Europa Clipper will need to know its orientation while traveling from Earth to Jupiter and in orbit around Jupiter. This is critical for the spacecraft to orient the instruments for science observations, and to point its communications antennas to transmit data back to Earth.
To accomplish this, it will use the stars.
Technically called stellar reference units, Europa Clipper will use two “star trackers” to know how the spacecraft is rotationally oriented in space. Europa Clipper’s star tracker design was particularly challenging due to the intense Jovian radiation environment. This radiation consists of high-energy charged particles accelerated by Jupiter’s magnetic field. The particles create thousands of bright spots and streaks in star tracker images. To overcome that visual noise, engineers designed the star tracker to filter out the spots and streaks, enabling its computer to concentrate on the stars themselves.
“Without knowing the spacecraft’s exact orientation, it would be impossible to precisely point science instruments at Europa to collect data, or to accurately point the antenna toward Earth for communication,” said Mana Salami, a systems engineer at NASA’s Jet Propulsion Laboratory in Southern California.
Salami works in guidance and control for Europa Clipper. She and other engineers were in a JPL cleanroom on October 26, 2021, to test the star tracker, which had recently arrived from France.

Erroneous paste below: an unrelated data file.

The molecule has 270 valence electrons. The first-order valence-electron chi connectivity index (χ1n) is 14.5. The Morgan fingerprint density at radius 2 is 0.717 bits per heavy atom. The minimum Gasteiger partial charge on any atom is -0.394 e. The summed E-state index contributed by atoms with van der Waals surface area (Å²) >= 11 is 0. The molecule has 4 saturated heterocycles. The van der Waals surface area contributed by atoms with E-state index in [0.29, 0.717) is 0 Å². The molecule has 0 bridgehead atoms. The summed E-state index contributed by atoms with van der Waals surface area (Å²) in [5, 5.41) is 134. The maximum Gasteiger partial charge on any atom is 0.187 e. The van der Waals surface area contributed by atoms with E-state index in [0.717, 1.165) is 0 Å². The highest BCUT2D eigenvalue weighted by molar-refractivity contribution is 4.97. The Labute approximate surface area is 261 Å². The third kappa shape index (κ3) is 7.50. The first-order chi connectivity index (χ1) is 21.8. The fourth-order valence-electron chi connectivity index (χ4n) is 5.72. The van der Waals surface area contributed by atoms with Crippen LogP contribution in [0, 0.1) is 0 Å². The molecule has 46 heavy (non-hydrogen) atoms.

The star tracker is the first piece of Europa Clipper flight hardware that Salami has seen in person after joining the mission more than eight years ago. “The moment I saw it, I realized even more that our spacecraft is becoming a reality,” Salami said. “It gave me goose bumps to be a few feet away from the star tracker and think about its role in ensuring the success of this daring mission.”
The star tracker views stars with a small camera, then matches them with the stars in its onboard catalog. Identifying three or more stars, along with the stars’ orientation in the star tracker’s field of view, provides the spacecraft with its three axes of orientation in space.
To test the star tracker, engineers showed the device two arrangements of simulated stars to make sure the optics worked and that the tracker communicated with the onboard computer. In another test, the engineers bypassed the optics and sent simulated star fields directly to the onboard computer to ensure it could identify any star field it was given.
In the cleanroom with Salami that day were Herrick Chang, cognizant engineer for the star tracker, guidance and control engineer Gabrielle Massone (the device’s contract technical manager), flight technician Jon Buckell, and Europa quality assurance engineer Shaunessy Grant.
For her part, Salami is grateful for being able to contribute directly to the mission’s future discoveries. “Europa Clipper’s science and engineering objectives are the main reason I joined the project, and I have never stopped being excited about it,” Salami said. “It is a dream come true to help humankind learn more about worlds beyond Earth that might host habitable environments.”
By Jay R. Thompson